Virus deluge prompts Atlanta suburb to take up Linux
- By Joab Jackson
- Oct 07, 2004
Canton, Ga., Mayor Cecil Pruett, left, and IT director Bryan Tidd expect both savings and e-mail safety after converting users to Oracle collaboration Suite.
For Bryan Tidd, director of technology for the town of Canton, Ga., the Nimda worm was the last straw.
Tidd updated his antivirus software religiously, yet Nimda still found its way by
e-mail into city systems, leading to three consecutive 18-hour days of cleanup. He decided to look for a new e-mail server.
Like many other government administrators, Tidd had been running Microsoft Exchange Server.
He found a Linux alternative in Oracle Collaboration Suite, which provides e-mail, calendaring, file sharing and searching built around an Oracle database management system.
'Once people find out about it, the Collaboration Suite will be an Exchange killer,' Tidd predicted.
The city now suffers from fewer viruses, and he enjoys easier administration and licensing, he said.
As a booming suburb of Atlanta, Canton has a population of 7,709 and a staff of 120 public servants ranging from firefighters to utility clerks. Tidd, the sole IT employee, must work with a small budget while planning for growth.Clean-up
When Nimda struck last fall, he was running Microsoft Exchange 5.5 for e-mail and scheduling on a Dell Inc. server under Microsoft Windows 2000 Advanced Server. At the time, Tidd was testing Exchange 2000 but had not yet installed it because of configuration problems.
To clean up Nimda's mess, he was forced to delete some users' e-mail folders and, in some cases, entire mailboxes.
'No system is completely safe, but we have to look for the best solution out of the box,' he said.
As an old Unix hand, he wanted to replace Windows 2000 with a Linux variant, which he considered easier to secure. But to do so, he had to find an e-mail server that could support e-mail clients with features similar to Microsoft Outlook, which city employees were comfortable using.
Tidd considered SuSE OpenExchange server software, now sold by Novell Inc., whose groupware supports Outlook 98. Then he heard at a technology conference about Oracle Collaboration Suite.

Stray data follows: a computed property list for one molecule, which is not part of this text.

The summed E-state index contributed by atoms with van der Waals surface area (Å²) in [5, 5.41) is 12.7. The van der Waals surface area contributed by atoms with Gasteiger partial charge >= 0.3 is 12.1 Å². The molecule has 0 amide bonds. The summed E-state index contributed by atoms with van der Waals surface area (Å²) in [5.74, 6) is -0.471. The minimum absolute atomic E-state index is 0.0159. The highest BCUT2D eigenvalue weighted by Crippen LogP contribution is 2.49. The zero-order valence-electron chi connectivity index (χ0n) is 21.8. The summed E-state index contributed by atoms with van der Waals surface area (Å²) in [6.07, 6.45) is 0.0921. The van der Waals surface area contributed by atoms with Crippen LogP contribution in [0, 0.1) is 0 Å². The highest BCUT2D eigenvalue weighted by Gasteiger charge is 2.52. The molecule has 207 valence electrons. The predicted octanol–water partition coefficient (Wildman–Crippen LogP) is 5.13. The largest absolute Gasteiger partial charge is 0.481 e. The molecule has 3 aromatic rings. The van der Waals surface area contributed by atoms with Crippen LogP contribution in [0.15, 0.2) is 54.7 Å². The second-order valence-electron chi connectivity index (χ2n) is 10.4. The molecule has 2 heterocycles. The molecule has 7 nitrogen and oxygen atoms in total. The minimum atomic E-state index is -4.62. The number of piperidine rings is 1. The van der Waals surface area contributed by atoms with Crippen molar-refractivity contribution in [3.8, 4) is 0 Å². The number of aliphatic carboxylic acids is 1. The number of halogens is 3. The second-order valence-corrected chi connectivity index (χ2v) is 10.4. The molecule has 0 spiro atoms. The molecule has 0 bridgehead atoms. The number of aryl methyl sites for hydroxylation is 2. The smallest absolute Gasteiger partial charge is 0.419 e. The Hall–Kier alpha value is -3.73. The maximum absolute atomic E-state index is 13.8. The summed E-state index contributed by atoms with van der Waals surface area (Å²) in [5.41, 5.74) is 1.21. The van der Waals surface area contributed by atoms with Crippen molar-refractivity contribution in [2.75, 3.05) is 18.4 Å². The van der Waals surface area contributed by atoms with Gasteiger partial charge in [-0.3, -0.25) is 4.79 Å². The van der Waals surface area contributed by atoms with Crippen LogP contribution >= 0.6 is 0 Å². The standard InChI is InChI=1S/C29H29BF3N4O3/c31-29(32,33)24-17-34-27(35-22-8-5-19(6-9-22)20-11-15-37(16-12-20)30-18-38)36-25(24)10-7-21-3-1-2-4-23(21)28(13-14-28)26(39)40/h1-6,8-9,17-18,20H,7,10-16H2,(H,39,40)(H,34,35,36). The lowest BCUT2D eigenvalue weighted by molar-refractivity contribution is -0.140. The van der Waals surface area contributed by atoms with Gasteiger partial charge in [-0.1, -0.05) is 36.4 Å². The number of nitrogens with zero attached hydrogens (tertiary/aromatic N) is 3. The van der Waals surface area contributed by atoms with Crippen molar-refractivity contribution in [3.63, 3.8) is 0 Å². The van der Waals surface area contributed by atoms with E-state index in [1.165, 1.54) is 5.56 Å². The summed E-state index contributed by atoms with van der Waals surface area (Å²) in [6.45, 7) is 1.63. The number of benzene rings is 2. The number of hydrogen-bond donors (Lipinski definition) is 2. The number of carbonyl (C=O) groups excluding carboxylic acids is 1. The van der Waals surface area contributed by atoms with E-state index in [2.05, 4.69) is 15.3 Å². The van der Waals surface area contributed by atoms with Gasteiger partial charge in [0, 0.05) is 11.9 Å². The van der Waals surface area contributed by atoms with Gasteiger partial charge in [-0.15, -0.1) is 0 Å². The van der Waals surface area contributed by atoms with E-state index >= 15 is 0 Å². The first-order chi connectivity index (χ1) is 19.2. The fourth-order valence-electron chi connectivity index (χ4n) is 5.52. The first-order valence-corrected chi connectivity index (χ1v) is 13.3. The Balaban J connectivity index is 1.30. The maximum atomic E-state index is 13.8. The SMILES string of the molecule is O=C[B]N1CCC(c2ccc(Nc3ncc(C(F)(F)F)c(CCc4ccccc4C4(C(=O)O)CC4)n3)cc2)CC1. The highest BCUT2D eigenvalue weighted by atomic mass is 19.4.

He bought 80 seat licenses for $4,200, which he said was less than the cost of upgrading to Exchange 2000. The city also purchased a dual-processor 3-GHz Dell PowerEdge 4600 Xeon server with 8G of RAM and 120G of storage configured at RAID Level 5.
Tidd installed Red Hat Linux Advanced Server 2.1 from Red Hat Inc. of Raleigh, N.C., plus the Collaboration Suite, which includes the Oracle9i enterprise DBMS and Oracle Application Server. He imported the list of employee log-in names and passwords, already in Lightweight Directory Access Protocol format, into Oracle's LDAP authentication directory. The whole installation, including Linux, took less than seven hours, he said.
'I never used Oracle before,' he added. 'It made a believer out of me.'
Weekly maintenance time dropped from about four hours with Exchange, largely applying security patches, to about 15 minutes, he said.
Another timesaver came from reducing the number of desktop applications, which meant fewer support calls. Users can access all Collaboration Suite software by browser.
Originally, Tidd had switched the city's employees over to Oracle's Web-based reader, but when some of them pined for Outlook, he added the option of accessing mail through Outlook, which the suite also supports. Outlook retrieves e-mail through an Internet Message Access Protocol session with the Oracle software.
The suite also has the same interface for the Outlook calendar feature. So again, Tidd gave employees both options. Today, about half the workers use Outlook scheduling, while the rest use Oracle's similar scheduling software.
'The nice thing is that it doesn't matter which you use,' Tidd said.
Microsoft Corp., however, has stated that the Oracle Collaboration Suite supports only some of Exchange's e-mailing and scheduling features and does not have group scheduling and advanced spam blocking features.
In addition to e-mail and scheduling, the DBMS serves as a file repository where users can share files in personal workspaces.
'If someone wants a workspace, they can do that without coming to me to set up the security attributes they need,' he said.
The single DBMS also relieves some of the burden of learning different file-handling and storage peculiarities for each new application. The search feature can search across different application files that use the single database.
Should Tidd's operation grow beyond the capacity of the Dell server, he said, Canton could buy a second box and use Oracle's Real Application Clusters software to spread the application and storage loads across the two machines.
Joab Jackson is the senior technology editor for Government Computer News.